After Japan’s rainy season ends, you may want to keep an eye out for some unwanted house guests. Just like how there are lots of unique things to love about living in Japan, there’s a whole assortment of insects too—possibly even making a home behind your walls.
If you’re the kind of person that would rather shoo a creepy-crawly out rather than immediately running to the poison spray, it can be hard to tell which insects are safe to pick up and remove and which ones are dangerous to handle. So today, we present some of the worst summer bugs to keep an eye out for and, more importantly, how to avoid them.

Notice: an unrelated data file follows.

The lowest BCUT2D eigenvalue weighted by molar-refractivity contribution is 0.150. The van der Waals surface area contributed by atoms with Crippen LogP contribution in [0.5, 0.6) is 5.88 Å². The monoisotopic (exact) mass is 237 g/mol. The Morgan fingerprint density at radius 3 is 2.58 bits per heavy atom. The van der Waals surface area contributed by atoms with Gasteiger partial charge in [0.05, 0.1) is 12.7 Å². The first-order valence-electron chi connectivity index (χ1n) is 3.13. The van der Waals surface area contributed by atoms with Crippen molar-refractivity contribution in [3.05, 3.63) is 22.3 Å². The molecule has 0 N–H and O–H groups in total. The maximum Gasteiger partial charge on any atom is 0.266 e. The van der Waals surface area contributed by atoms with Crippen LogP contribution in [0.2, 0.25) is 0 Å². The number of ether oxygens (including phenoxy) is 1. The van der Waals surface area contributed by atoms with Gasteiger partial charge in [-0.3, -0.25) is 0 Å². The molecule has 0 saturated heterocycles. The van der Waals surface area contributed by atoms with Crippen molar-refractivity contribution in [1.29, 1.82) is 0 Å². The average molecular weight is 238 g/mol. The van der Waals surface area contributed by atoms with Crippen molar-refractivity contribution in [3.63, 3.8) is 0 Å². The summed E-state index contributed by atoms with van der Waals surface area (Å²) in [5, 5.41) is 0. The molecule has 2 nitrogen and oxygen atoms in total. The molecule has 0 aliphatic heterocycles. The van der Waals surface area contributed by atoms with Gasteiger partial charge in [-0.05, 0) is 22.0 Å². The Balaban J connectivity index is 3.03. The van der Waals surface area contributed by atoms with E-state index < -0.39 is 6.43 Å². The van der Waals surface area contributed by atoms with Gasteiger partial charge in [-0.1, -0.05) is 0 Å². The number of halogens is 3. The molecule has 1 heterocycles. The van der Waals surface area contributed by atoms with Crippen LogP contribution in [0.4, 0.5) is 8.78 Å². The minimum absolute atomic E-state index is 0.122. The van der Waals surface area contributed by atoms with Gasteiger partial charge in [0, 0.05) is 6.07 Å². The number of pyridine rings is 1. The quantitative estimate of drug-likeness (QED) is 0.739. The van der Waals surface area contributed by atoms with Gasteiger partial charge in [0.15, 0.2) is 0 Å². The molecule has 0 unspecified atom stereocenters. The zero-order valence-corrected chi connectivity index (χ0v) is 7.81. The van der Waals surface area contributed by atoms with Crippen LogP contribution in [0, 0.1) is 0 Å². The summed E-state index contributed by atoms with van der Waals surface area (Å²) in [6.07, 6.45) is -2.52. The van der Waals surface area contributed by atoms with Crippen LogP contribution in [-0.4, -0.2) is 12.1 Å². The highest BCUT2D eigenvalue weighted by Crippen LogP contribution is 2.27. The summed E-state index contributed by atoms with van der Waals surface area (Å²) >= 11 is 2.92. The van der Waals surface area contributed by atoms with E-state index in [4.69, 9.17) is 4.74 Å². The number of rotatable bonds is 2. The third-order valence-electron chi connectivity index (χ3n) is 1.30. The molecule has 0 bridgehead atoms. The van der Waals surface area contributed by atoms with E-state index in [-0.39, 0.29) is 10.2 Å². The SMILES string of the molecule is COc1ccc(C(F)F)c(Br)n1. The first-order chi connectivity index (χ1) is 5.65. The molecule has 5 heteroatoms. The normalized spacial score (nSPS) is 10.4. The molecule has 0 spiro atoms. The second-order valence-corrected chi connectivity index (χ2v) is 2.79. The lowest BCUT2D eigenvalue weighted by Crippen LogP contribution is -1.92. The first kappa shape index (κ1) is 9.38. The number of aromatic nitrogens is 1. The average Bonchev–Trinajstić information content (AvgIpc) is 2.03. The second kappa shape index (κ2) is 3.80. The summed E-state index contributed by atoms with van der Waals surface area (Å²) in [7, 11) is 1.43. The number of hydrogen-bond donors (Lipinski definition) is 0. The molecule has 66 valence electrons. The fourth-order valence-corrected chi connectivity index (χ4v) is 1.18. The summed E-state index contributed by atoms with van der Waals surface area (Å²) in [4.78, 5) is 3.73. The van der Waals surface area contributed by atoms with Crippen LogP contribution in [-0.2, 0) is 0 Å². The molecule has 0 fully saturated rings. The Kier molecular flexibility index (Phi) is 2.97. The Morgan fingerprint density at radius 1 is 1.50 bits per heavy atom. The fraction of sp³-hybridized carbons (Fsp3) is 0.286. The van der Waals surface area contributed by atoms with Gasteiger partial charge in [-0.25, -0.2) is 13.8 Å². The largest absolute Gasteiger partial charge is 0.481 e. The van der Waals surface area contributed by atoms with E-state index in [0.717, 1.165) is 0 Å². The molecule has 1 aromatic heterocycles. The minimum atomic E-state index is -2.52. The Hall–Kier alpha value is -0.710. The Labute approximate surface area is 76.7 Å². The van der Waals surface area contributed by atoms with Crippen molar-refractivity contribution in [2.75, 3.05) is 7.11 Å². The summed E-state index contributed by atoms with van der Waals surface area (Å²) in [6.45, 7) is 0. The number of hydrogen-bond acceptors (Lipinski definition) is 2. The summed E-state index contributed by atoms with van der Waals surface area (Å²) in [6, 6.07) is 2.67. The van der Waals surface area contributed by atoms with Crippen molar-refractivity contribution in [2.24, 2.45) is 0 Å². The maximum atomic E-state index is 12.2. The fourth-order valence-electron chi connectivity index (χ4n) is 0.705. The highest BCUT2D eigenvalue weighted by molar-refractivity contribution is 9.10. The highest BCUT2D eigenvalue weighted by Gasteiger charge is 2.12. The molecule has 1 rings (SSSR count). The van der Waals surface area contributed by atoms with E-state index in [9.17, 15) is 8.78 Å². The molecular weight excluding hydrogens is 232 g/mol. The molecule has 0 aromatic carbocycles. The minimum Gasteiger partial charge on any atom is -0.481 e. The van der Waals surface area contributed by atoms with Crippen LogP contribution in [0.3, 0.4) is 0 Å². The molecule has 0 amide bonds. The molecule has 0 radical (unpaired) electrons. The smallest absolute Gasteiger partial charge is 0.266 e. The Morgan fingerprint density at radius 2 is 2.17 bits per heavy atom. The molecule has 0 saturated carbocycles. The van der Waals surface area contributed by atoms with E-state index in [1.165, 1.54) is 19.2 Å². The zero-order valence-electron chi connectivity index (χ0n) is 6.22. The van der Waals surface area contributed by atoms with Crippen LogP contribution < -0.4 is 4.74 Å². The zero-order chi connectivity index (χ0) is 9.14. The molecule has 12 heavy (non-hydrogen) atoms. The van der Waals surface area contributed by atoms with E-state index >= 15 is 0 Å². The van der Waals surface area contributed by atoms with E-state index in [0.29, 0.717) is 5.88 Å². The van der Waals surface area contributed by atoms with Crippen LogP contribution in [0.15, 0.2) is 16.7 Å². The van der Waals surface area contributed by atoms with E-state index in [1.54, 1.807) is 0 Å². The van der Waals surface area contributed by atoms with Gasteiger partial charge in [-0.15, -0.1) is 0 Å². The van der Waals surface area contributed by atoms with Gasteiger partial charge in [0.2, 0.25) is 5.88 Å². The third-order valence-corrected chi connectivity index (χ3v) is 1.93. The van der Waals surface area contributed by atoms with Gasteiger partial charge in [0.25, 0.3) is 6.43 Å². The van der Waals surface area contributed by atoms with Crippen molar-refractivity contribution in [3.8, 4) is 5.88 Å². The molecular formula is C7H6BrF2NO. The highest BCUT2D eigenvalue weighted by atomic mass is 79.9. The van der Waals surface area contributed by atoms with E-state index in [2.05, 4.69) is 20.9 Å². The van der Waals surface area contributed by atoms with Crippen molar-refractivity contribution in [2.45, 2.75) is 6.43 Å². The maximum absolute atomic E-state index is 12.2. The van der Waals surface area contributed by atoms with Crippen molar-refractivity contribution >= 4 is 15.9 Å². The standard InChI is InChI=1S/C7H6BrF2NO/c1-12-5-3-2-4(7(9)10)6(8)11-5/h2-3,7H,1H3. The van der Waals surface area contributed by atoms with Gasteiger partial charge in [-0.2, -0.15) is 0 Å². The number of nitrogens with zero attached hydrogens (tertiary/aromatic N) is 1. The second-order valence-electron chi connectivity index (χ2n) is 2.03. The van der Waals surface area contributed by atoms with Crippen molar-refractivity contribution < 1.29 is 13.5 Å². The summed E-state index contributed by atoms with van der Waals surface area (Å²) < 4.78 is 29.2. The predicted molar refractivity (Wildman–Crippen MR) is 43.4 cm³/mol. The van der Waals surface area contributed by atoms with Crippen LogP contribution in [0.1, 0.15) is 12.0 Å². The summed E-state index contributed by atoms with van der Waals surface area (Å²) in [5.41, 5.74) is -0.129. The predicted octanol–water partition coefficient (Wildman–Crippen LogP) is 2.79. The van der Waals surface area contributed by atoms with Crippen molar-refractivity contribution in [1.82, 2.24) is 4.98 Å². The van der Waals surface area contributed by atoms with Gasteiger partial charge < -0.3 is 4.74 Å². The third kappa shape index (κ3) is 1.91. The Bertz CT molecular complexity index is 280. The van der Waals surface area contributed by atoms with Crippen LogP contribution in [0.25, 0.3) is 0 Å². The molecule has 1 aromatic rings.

Japan’s infamous suzumebachi, or “killer hornet,” is one of the more dangerous creatures on this list, as it does kill a dozen or so people every year.
The suzumebachi is larger and has a far more venomous sting than conventional hornets. However, a single attack is unlikely to be fatal to an adult unless you have a wasp/bee sting allergy or you are stung several times in quick succession. The danger posed by suzumebachi comes from the fact that they often live in swarms. Therefore, you might be more likely to be stung in more rural areas, making it far tougher to seek medical attention if someone does go into anaphylactic shock.
Suzumebachi are rare in urban areas, so you are unlikely to have them show up in your house unless you live in the countryside near mountains or forests. You are most likely to encounter one of these while hiking, but some simple steps can …continue reading